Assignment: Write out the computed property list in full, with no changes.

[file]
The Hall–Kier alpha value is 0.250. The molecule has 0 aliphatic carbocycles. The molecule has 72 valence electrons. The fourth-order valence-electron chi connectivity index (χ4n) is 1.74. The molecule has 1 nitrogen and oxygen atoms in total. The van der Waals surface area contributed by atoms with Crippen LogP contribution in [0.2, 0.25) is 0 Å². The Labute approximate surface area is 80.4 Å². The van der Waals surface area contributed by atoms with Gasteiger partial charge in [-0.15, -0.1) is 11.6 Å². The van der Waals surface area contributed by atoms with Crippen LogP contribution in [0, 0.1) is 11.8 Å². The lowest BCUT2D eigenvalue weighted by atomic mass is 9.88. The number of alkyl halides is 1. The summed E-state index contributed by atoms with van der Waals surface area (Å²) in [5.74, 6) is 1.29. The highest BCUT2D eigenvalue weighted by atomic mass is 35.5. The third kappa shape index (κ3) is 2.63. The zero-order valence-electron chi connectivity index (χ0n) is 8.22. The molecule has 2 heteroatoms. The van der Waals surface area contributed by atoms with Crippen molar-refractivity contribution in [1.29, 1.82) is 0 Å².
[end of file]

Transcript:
The Hall–Kier alpha value is 0.250. The molecule has 0 aliphatic carbocycles. The molecule has 72 valence electrons. The fourth-order valence-electron chi connectivity index (χ4n) is 1.74. The molecule has 1 nitrogen and oxygen atoms in total. The van der Waals surface area contributed by atoms with Crippen LogP contribution in [0.2, 0.25) is 0 Å². The Labute approximate surface area is 80.4 Å². The van der Waals surface area contributed by atoms with Gasteiger partial charge in [-0.15, -0.1) is 11.6 Å². The van der Waals surface area contributed by atoms with Crippen LogP contribution in [0, 0.1) is 11.8 Å². The lowest BCUT2D eigenvalue weighted by atomic mass is 9.88. The number of alkyl halides is 1. The summed E-state index contributed by atoms with van der Waals surface area (Å²) in [5.74, 6) is 1.29. The highest BCUT2D eigenvalue weighted by atomic mass is 35.5. The third kappa shape index (κ3) is 2.63. The zero-order valence-electron chi connectivity index (χ0n) is 8.22. The molecule has 2 heteroatoms. The van der Waals surface area contributed by atoms with Crippen molar-refractivity contribution in [1.29, 1.82) is 0 Å².